PPC of South Africa Gets Cement Merger Offer From AfriSam


Updated Thu, 11 Dec 2014 10:03:15 GMT

PPC Ltd. (PPC), South Africa’s biggest cement maker, received an offer to merge from competitor AfriSam Group Pty Ltd. that would create a dominant player in Africa’s second biggest economy and expand on the continent.

“We think a potential merger between PPC and AfriSam would create a formidable cement player,” the Public Investment Corp, Africa’s biggest fund manager and majority owner of AfriSam, said in a statement today. The enlarged company “will contribute meaningfully to South Africa and the continent’s developmental plans.”

The offer was made after a three-month boardroom battle at PPC that wiped about a quarter off the cement maker’s market value. The Johannesburg-based company is seeking a new chief executive officer to replace Ketso Gordhan, who resigned in September after a falling out with the board, and will elect six new non-executive directors at the annual general meeting next month. PPC is considering AfriSam’s merger proposal, the company said in a statement today.

“It just seems opportune for AfriSam, striking while the iron is hot,” Sasha Naryshkine, a money manager at Johannesburg-based Vestact, said by phone. “PPC’s also been having public problems of their own and maybe that’s depressed their valuation.”

PPC shares gained 2.3 percent to 24.54 rand by the close in Johannesburg, valuing the company at about 14.9 billion rand ($1.3 billion). The stock declined 26 percent between Sept. 19, the trading day before Gordhan’s resignation was announced, and yesterday’s close.

Africa Expansion

PPC is expanding in African countries where demand for cement outweighs supply to offset slowing growth in its domestic market. International markets include the Democratic Republic of Congo, Rwanda and Ethiopia. Closely held AfriSam, South Africa’s second biggest cement maker, said last year it’s also developing projects elsewhere on the continent and has operations in Tanzania, Lesotho and Botswana.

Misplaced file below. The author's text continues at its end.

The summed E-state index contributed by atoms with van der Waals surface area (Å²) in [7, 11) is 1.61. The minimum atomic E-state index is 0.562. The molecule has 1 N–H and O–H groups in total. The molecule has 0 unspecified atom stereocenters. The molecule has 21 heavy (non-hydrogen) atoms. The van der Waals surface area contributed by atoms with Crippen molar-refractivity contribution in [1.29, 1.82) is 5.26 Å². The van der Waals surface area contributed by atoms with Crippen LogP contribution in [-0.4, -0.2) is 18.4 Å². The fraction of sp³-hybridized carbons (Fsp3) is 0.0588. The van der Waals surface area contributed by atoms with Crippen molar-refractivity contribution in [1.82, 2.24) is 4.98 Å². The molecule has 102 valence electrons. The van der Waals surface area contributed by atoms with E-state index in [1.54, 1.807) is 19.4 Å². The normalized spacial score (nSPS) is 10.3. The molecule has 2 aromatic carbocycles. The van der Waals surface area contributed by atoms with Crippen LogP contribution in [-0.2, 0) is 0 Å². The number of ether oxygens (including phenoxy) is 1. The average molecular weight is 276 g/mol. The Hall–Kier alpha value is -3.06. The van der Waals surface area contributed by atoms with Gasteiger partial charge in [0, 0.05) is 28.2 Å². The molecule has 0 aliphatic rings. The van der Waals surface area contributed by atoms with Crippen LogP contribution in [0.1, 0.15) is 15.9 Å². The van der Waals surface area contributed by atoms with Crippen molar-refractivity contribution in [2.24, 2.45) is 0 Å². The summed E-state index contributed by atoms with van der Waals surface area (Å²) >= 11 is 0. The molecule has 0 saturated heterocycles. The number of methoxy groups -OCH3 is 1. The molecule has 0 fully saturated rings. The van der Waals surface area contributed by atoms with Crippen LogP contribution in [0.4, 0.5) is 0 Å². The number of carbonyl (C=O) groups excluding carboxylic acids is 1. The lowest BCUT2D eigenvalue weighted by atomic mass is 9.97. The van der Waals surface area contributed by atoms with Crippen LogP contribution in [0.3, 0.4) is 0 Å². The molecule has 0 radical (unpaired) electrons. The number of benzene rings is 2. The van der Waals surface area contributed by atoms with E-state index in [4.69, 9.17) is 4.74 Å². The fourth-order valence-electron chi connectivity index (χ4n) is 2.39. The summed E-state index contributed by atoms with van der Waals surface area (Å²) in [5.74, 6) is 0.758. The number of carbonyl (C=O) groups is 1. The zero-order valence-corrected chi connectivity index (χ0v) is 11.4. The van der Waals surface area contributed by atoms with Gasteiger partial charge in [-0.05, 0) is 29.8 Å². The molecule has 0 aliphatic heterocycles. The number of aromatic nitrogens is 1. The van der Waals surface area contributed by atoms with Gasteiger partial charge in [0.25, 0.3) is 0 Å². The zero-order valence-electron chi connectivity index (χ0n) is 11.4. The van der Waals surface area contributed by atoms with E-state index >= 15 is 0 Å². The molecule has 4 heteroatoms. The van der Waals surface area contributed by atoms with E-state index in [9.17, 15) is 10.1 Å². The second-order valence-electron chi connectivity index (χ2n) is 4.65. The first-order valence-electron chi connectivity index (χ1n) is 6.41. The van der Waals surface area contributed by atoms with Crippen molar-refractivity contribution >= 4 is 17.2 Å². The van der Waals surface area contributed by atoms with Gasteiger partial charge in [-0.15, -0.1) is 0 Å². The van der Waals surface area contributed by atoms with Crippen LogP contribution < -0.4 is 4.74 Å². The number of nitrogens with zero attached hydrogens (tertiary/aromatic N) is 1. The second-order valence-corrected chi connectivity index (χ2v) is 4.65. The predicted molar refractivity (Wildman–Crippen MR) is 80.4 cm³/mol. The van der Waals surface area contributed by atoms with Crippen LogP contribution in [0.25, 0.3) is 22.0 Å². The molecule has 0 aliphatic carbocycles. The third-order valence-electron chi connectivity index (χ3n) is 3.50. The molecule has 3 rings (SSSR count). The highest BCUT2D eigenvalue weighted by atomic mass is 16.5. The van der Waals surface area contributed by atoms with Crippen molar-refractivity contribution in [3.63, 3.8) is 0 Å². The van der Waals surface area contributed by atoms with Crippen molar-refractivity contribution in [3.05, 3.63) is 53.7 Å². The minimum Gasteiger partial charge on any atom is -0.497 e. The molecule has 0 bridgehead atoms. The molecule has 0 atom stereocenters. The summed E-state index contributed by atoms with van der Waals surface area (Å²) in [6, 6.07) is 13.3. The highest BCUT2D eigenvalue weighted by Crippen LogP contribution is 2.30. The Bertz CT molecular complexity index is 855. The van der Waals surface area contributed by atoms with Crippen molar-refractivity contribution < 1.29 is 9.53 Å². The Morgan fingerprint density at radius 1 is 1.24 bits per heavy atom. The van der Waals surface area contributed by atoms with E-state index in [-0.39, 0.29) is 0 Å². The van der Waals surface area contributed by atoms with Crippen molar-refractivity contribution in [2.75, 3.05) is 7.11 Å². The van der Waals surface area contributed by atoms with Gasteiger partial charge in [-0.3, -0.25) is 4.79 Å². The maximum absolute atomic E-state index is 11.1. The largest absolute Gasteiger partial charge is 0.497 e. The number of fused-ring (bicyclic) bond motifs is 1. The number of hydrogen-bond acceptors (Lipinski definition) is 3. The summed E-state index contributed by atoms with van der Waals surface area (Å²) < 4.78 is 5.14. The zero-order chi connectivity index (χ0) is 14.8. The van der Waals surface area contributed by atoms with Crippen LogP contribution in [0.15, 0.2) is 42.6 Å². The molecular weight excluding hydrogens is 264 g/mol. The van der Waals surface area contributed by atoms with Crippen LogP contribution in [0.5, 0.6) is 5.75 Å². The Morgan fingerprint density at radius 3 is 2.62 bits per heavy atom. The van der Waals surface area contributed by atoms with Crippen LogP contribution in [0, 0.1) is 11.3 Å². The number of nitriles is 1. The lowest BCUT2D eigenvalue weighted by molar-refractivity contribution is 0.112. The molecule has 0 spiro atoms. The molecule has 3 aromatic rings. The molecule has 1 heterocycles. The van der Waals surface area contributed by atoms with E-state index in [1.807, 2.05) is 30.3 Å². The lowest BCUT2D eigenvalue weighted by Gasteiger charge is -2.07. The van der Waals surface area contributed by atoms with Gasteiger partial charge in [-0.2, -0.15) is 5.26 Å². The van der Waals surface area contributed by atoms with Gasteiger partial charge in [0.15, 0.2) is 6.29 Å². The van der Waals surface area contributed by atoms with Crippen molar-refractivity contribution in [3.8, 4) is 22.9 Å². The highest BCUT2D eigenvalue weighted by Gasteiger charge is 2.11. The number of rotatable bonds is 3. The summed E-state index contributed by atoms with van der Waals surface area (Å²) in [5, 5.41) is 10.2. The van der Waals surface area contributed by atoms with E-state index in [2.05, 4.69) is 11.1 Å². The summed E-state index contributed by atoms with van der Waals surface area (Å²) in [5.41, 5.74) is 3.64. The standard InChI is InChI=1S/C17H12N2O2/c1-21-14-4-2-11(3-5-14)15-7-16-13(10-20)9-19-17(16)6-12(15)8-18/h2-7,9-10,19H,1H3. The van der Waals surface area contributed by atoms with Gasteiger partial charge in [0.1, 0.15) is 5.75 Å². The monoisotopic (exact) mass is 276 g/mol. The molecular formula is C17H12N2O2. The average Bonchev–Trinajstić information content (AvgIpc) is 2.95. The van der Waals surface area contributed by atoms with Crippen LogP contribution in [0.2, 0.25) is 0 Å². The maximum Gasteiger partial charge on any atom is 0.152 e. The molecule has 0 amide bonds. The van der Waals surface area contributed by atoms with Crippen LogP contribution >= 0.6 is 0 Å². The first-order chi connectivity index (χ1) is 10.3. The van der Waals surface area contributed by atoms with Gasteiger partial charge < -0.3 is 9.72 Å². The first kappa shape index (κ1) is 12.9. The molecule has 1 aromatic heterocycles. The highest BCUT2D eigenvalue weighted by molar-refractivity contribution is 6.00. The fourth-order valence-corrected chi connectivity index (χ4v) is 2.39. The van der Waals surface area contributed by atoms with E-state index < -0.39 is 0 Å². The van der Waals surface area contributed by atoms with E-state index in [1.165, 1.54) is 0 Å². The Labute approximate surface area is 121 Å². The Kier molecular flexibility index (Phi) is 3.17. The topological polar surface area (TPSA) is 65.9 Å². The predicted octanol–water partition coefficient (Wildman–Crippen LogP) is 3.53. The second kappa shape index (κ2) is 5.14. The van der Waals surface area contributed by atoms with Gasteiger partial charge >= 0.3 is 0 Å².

“We also think there could be significant synergies,” Pretoria-based PIC said. The company, which manages most of South Africa’s government employee pension funds, owns 66 percent of AfriSam and about 12.6 percent of PPC.

The potential deal may be rejected by competition authorities on the basis that it would create a South African cement company with a dominant market position, PPC ex-CEO Gordhan said by phone. The proposal may be attractive to PPC as combining operations could lead to cost savings, he said. Mava Scott, a spokesman for South Africa’s Competition Commission, didn’t immediately respond to a request for comment.

Market Dominance

“The market share of PPC plus AfriSam would be pretty close to 60 percent,” Gordhan said. The ex-CEO has 1.4 million PPC shares, worth about 35 million rand.

“This deal would help the combined group to close one or two less efficient plants and focus on overlaps,” Wayne McCurrie, a money manager at Johannesburg-based Momentum Asset Management, said by phone. “There is excess cement capacity in South Africa and consolidation in an industry with excess capacity is not unusual.”

PPC sales gained 9 percent to 9 billion rand in the year through September, while profit declined 9 percent to 849 million rand. AfriSam’s website doesn’t contain financial information and a spokeswoman for the company didn’t return a phone call seeking comment.

Gordhan resigned after his attempt to fire Chief Financial Officer Tryphosa Ramano was blocked by fellow directors. Shareholders led by Foord Asset Management then called for the replacement of the entire board, and eventually agreed to a compromise whereby PPC will retain six non-executive directors and elect six new ones.

The company is in the process of hiring a new CEO. Darryll Castle, a former head of commodity trader Trafigura Beheer BV’s mining division, is one of three shortlisted candidates, a person familiar with the matter said today.